Wisdom from Godin

Every now and then I receive emails from Seth Godin’s “Domino Project.” As a new author I find them very intriguing, and while sifting through old emails yesterday I culled these lines, which were taken from a handful of different articles. Each seemed helpful in its own way:

  • Lower your expectations. The happiest authors are the ones that don’t expect much to come of the process.
  • Understand that a non-fiction book is a souvenir, just a vessel for the ideas themselves. You don’t want the ideas to get stuck in the book… you want them to spread. Which means that you shouldn’t hoard the idea! The more you give away, the better you will do.
  • The book publishing is an organized hobby, not a business. The return on equity and return on time for authors and for publishers is horrendous. If you’re doing it for the money, you’re going to be disappointed. On the other hand, a book gives you leverage to spread an idea and a brand far and wide. There’s a worldview that’s quite common that says that people who write books know what they are talking about and that a book confers some sort of authority.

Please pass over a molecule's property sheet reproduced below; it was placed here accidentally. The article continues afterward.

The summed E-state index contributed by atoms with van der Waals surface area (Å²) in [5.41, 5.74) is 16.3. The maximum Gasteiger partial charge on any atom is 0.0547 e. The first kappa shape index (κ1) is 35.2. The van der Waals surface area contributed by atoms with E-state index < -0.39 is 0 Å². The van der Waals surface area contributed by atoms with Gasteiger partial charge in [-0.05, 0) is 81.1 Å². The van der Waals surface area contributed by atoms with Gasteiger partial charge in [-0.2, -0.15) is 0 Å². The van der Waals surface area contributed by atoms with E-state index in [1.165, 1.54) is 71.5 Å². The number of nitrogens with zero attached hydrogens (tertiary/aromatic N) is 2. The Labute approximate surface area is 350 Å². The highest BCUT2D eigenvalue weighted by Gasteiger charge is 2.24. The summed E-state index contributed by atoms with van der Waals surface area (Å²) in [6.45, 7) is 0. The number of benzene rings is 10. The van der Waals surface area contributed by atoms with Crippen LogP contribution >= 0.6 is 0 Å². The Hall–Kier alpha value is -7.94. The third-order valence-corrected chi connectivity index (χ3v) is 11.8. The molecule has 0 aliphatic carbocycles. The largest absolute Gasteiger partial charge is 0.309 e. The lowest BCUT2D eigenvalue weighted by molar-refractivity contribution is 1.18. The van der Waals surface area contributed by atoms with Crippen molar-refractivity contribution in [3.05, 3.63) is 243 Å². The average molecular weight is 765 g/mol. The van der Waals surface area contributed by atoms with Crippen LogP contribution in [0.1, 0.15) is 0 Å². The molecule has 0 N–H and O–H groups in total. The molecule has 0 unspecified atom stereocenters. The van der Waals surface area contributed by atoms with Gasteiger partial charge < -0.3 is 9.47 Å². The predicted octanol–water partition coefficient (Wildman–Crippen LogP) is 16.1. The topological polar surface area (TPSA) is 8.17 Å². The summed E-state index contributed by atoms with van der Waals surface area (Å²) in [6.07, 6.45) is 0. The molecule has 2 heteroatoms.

• The best time to start promoting your book is three years before it comes out. Three years to build a reputation, build a permission asset, build a blog, build a following, build credibility and build the connections you’ll need later down the road.
  • Don’t market to everybody. Obsess about a little subset of the market–that subset that you have permission to talk with, that subset where you have credibility, and most important, that subset where people just can’t live without your book.
  • Most books that sell by the truckload sell by the caseload. In other words, sell to organizations that buy for their members/staff.
  • If you’ve got the patience, bookstore signings and talking to book clubs by phone are the two lowest-paid but most guaranteed to work methods you have for promoting a really really good book. If you do it 200 times a year, it will pay.
  • Bryan Stevenson, a professor at NYU, spent years honing his stump speech and it all came together with a TED talk he gave two weeks ago. In just a few days online, he has reached more than a quarter of a million people–he doesn’t use a book, he uses himself to spread the idea.